Implications for GAAP from an Analysis of Positive Research in Accounting

126 Pages Posted: 3 Jun 2009 Last revised: 17 Sep 2010

S.P. Kothari

Massachusetts Institute of Technology (MIT) - Sloan School of Management

Karthik Ramanna

Harvard University - Harvard Business School; University of Oxford - Blavatnik School of Government

Douglas J. Skinner

The University of Chicago - Booth School of Business

Date Written: September 13, 2010

Abstract

Based on extant literature, we review the positive theory of GAAP. The theory predicts that GAAP’s principal focus is on control (performance measurement and stewardship) and that verifiability and conservatism are critical features of a GAAP shaped by market forces. We recognize the advantage of using fair values in circumstances where these are based on observable prices in liquid secondary markets, but caution against expanding fair values to financial reporting more generally. We conclude that rather than converging U.S. GAAP with IFRS, competition between the FASB and the IASB would allow GAAP to better respond to market forces.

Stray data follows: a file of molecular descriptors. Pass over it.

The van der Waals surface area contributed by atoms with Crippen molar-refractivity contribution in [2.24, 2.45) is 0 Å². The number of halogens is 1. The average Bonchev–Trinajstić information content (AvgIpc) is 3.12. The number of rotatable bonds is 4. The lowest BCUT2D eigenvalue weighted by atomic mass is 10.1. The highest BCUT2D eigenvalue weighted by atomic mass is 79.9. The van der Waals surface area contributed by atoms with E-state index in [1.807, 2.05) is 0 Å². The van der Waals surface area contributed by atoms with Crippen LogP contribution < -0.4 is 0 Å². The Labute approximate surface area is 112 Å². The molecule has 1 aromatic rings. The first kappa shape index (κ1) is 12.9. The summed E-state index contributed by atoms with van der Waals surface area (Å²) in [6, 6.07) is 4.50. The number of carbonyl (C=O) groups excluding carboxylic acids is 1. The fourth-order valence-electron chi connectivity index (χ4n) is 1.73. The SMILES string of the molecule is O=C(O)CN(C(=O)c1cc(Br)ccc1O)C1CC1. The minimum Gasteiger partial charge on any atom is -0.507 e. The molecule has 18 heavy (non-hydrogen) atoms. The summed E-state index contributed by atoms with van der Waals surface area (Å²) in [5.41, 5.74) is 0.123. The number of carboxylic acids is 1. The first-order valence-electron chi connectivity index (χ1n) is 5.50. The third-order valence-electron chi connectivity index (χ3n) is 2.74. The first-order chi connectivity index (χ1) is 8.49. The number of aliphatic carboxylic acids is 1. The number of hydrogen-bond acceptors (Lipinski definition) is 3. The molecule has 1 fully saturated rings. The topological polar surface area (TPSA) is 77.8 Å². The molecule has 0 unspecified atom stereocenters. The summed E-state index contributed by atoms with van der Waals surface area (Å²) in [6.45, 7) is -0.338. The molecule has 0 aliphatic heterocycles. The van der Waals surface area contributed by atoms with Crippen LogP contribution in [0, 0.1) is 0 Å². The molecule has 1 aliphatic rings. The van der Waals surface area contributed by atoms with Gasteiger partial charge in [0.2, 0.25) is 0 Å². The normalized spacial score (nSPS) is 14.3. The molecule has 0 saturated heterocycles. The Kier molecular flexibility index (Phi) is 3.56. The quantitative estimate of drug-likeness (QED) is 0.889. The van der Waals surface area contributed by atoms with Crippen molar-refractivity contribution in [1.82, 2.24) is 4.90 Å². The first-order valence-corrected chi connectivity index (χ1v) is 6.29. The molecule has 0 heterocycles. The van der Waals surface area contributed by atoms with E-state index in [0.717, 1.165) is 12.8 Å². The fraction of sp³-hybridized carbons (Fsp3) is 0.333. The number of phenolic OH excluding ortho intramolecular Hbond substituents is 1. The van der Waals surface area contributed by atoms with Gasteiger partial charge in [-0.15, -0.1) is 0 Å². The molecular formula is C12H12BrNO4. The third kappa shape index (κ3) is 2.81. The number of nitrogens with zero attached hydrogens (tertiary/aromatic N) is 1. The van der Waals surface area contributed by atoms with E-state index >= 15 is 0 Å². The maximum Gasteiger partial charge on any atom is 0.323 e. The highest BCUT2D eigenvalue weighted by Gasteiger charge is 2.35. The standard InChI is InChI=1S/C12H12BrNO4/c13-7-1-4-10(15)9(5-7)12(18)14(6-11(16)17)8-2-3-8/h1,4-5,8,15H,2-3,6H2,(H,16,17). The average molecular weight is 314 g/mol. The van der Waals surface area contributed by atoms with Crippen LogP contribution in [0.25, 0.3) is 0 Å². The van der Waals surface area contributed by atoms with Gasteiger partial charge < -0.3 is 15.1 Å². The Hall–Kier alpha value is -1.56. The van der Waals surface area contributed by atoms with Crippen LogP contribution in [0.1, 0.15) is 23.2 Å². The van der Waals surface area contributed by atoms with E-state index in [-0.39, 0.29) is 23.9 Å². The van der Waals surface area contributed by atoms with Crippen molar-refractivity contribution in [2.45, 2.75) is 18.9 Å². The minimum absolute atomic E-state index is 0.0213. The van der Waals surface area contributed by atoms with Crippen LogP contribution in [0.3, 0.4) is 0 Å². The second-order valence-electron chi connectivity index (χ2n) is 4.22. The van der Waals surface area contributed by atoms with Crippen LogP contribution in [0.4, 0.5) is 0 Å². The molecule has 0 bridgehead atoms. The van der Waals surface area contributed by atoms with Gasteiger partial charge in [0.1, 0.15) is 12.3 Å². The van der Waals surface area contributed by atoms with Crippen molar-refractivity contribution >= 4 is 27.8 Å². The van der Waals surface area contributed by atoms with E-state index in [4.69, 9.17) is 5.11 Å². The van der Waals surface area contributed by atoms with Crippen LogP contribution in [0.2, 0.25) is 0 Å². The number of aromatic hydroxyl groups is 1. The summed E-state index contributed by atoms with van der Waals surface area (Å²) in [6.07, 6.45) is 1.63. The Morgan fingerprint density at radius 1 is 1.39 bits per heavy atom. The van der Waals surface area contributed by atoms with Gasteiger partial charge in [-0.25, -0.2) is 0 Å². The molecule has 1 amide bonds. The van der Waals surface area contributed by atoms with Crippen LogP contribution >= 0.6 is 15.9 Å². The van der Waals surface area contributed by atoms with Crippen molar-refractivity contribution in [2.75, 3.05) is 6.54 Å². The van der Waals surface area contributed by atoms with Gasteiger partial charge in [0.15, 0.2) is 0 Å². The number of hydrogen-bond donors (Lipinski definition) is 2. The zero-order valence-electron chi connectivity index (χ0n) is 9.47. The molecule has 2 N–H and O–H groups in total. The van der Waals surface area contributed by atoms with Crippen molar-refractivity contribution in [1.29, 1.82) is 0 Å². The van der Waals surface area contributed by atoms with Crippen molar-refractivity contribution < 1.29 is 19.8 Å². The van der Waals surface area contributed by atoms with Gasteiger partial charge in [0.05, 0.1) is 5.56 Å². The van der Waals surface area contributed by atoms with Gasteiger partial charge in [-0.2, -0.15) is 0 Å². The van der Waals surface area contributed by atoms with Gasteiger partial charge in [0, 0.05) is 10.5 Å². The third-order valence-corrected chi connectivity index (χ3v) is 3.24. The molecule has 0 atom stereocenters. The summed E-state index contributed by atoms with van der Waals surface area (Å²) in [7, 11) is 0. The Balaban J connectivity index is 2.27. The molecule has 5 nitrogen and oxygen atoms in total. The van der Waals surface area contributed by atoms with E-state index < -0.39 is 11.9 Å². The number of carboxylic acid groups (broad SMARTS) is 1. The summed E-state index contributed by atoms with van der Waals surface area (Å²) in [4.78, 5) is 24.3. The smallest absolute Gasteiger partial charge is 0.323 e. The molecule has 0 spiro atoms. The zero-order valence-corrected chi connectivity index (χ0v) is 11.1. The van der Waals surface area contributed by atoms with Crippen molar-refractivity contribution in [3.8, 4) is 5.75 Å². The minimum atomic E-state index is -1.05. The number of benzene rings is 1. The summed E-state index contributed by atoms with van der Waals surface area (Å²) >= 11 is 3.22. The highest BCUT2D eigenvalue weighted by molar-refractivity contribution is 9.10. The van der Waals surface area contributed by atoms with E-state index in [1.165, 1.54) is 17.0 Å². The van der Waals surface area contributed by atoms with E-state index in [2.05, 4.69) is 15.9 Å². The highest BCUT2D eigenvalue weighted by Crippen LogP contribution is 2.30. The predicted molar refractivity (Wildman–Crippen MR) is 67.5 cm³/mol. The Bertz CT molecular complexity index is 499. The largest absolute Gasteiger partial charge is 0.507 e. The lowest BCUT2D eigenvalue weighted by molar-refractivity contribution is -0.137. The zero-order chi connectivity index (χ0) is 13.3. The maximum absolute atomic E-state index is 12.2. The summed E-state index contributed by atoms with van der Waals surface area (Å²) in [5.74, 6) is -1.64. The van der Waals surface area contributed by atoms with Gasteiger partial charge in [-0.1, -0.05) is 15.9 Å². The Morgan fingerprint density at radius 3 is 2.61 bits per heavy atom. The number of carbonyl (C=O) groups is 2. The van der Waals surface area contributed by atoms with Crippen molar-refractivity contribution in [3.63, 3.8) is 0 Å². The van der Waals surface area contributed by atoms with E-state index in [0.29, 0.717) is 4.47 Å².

JEL Classification: M41, M44, M47

Suggested Citation

Kothari, S.P. and Ramanna, Karthik and Skinner, Douglas J., Implications for GAAP from an Analysis of Positive Research in Accounting (September 13, 2010). Journal of Accounting & Economics (JAE), Forthcoming; MIT Sloan Research Paper No. 4740-09; Harvard Business School Accounting & Management Unit Working Paper No. 09-137; University of Chicago - Booth School of Business Working Paper No. 09-22. Available at SSRN: https://ssrn.com/abstract=1413775

S.P. Kothari (Contact Author)

Massachusetts Institute of Technology (MIT) - Sloan School of Management ( email )

E52-325
Cambridge, MA 02142
United States
617-253-0994 (Phone)
617-253-0603 (Fax)

Karthik Ramanna

Harvard University - Harvard Business School ( email )

Boston, MA 02163
United States

University of Oxford - Blavatnik School of Government ( email )

10 Merton St
Oxford, Oxfordshire OX1 4JJ
United Kingdom

Douglas J. Skinner

The University of Chicago - Booth School of Business ( email )

5807 S. Woodlawn Avenue
Chicago, IL 60637
United States
773-702-7137 (Phone)

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